First Nation Airways has reaffirmed plans to resume operating scheduled passenger flights during the last quarter of this year despite its Air Operator’s Certificate (AOC) operation specifications being curtailed to that of a charter carrier.
Speaking with journalists in Lagos earlier this week, the Nigerian Civil Aviation Authority (NCAA) Director General Muhtar Usman said the regulator had instituted the measure until First Nation had increased its fleet size to at least two operational aircraft. The announcement comes after the airline was fined for committing safety violations.
“So, they are no longer into schedule service until they are able to meet the requirement for scheduled service,” he said highlighting that the measure was not punitive, but rather corrective.
However, in a follow-up statement, airline CEO Rasheed Yusuf said that contrary to recent reports, it was First Nation Airways that had elected to renew its AOC albeit only for chartered operations. As such, its certificate has not been downgraded.
“Our Air Operator’s Certificate (AOC) fell due for renewal on July 31st, 2017, this is the third successful renewal that we have achieved working in good faith with regulatory authorities,” he said.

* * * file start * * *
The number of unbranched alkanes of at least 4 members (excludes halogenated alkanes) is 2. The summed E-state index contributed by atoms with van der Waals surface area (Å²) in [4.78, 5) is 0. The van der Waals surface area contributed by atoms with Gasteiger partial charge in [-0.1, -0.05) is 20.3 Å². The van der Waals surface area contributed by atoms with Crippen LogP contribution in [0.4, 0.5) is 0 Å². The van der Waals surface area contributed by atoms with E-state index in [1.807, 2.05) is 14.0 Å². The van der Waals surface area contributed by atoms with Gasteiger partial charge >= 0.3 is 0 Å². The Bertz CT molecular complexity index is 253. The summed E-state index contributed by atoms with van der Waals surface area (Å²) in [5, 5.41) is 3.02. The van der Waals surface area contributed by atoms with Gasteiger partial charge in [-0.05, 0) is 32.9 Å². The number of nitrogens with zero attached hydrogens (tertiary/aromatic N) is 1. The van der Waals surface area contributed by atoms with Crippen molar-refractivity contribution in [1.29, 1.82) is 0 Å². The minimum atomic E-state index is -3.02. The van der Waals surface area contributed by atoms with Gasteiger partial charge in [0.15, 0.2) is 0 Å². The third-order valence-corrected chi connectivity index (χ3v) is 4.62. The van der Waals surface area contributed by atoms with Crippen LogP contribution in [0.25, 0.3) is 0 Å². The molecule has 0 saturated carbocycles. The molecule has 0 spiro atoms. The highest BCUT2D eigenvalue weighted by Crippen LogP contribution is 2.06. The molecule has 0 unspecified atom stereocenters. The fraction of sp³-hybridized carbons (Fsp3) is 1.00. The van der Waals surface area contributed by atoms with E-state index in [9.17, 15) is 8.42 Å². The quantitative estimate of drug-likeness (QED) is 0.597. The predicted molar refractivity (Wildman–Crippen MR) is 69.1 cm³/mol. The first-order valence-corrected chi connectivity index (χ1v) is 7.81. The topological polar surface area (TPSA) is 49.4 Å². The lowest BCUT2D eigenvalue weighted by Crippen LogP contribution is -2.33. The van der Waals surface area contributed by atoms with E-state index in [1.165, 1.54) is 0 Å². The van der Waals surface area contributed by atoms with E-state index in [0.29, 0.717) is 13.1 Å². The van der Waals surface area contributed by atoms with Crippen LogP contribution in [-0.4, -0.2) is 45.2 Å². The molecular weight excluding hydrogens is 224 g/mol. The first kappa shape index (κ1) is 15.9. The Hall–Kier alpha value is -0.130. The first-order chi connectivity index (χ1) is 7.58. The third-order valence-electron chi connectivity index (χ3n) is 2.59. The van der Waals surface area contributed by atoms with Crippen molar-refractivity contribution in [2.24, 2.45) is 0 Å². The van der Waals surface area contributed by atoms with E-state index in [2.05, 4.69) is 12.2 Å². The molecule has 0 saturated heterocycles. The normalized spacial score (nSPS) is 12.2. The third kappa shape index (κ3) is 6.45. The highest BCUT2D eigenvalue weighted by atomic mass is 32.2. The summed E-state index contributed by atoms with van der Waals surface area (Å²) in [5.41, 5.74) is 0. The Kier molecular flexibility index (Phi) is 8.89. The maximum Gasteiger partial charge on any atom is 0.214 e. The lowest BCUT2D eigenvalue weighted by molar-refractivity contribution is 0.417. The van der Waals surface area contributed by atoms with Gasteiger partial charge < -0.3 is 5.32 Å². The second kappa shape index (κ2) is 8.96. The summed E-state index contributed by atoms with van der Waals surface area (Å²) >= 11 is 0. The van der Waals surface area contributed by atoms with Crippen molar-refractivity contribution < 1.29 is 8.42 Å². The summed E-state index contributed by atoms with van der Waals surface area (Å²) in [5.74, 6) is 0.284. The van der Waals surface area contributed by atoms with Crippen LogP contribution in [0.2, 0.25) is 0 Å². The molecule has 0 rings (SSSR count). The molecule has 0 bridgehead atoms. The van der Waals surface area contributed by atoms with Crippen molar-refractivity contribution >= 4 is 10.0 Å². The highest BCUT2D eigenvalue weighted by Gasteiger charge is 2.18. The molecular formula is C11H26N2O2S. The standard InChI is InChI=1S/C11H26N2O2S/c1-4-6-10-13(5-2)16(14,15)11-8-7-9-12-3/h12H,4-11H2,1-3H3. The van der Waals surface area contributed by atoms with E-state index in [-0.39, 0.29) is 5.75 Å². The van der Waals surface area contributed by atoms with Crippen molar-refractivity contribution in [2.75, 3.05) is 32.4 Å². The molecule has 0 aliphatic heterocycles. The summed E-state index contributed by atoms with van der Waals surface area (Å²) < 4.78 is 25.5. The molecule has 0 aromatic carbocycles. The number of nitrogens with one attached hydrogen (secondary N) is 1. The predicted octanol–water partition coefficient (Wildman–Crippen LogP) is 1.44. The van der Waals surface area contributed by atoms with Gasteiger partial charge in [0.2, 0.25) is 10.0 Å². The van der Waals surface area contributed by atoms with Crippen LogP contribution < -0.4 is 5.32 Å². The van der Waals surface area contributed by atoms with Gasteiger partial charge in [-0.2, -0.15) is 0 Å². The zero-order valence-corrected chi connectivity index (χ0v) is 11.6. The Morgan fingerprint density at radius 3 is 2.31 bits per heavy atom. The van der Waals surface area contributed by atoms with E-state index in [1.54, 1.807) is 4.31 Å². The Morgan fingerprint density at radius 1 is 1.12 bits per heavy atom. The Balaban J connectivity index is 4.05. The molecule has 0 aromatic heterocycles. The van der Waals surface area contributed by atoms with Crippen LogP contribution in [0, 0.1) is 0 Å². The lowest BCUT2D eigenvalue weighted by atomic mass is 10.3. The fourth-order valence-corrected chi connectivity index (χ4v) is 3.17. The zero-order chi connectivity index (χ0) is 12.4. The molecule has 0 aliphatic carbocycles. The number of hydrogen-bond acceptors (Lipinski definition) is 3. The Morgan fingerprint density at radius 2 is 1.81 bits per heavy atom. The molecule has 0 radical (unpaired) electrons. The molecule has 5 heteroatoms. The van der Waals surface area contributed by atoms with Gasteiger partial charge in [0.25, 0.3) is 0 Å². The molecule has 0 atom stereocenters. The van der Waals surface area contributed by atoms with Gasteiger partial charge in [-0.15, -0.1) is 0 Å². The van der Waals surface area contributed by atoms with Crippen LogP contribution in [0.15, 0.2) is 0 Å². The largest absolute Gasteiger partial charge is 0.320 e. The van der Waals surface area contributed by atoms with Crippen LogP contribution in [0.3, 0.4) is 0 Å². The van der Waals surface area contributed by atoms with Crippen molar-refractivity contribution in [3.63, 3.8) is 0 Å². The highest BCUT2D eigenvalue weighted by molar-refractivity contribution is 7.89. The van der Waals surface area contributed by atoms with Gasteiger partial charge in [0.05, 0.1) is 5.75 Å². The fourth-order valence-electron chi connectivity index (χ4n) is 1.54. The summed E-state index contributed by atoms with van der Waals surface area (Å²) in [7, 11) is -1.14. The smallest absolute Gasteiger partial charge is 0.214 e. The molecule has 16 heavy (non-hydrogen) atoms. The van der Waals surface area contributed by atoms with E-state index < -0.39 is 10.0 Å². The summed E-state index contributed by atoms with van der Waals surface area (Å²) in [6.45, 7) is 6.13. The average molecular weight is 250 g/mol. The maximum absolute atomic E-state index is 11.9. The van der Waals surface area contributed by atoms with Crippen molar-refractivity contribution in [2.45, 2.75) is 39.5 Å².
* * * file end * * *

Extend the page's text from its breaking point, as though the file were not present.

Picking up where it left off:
“The renewal process entailed subjecting our operations to rigorous and demanding audit processes covering all areas of our activity. Well before the AOC renewal, we voluntarily reduced our flight frequency to well within the capacity of our current fleet.
“The AOC was successfully renewed for charter operation and we have contracts for sales distributions. We thus remain committed to the highest level of safety standard in line with global industry best practices. First Nation is currently working on a fleet expansion program and we are confident that we will expand to schedule operation during the fourth quarter of 2017.”
First Nation Airways has been operating with just one aircraft for more than a year. Of the pair of A319-100s it leases from AerCap, only 5N-FNE (msn 660) is active, with 5N-FND (msn 647) languishing in maintenance since August 2016.
The carrier was recently hit with a safety violation when it was found that one of its pilots had allowed his medical certificate to lapse. It later lost an appeal, and must now pay a fine of NGN32 million (USD88,400).